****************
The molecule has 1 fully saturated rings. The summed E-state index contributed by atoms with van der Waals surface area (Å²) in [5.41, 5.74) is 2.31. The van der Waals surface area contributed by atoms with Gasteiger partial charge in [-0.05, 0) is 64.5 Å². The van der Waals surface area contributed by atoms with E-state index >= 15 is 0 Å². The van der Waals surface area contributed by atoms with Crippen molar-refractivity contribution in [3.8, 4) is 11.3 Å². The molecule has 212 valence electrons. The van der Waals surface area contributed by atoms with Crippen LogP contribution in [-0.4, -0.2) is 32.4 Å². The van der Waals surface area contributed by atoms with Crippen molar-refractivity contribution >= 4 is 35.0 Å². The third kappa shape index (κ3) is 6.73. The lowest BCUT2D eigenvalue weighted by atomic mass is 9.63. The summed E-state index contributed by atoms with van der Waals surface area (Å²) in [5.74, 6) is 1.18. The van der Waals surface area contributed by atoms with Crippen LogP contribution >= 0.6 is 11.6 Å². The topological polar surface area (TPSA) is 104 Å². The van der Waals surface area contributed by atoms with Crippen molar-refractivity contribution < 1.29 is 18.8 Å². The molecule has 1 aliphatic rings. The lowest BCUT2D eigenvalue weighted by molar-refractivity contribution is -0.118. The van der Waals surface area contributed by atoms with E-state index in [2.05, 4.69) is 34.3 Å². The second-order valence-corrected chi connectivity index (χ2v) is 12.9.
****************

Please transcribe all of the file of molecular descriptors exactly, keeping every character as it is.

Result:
The molecule has 1 fully saturated rings. The summed E-state index contributed by atoms with van der Waals surface area (Å²) in [5.41, 5.74) is 2.31. The van der Waals surface area contributed by atoms with Gasteiger partial charge in [-0.05, 0) is 64.5 Å². The van der Waals surface area contributed by atoms with E-state index >= 15 is 0 Å². The van der Waals surface area contributed by atoms with Crippen molar-refractivity contribution in [3.8, 4) is 11.3 Å². The molecule has 212 valence electrons. The van der Waals surface area contributed by atoms with Crippen LogP contribution in [-0.4, -0.2) is 32.4 Å². The van der Waals surface area contributed by atoms with Crippen molar-refractivity contribution >= 4 is 35.0 Å². The third kappa shape index (κ3) is 6.73. The lowest BCUT2D eigenvalue weighted by atomic mass is 9.63. The summed E-state index contributed by atoms with van der Waals surface area (Å²) in [5.74, 6) is 1.18. The van der Waals surface area contributed by atoms with Crippen LogP contribution >= 0.6 is 11.6 Å². The topological polar surface area (TPSA) is 104 Å². The van der Waals surface area contributed by atoms with Crippen molar-refractivity contribution < 1.29 is 18.8 Å². The molecule has 1 aliphatic rings. The lowest BCUT2D eigenvalue weighted by molar-refractivity contribution is -0.118. The van der Waals surface area contributed by atoms with E-state index in [2.05, 4.69) is 34.3 Å². The second-order valence-corrected chi connectivity index (χ2v) is 12.9.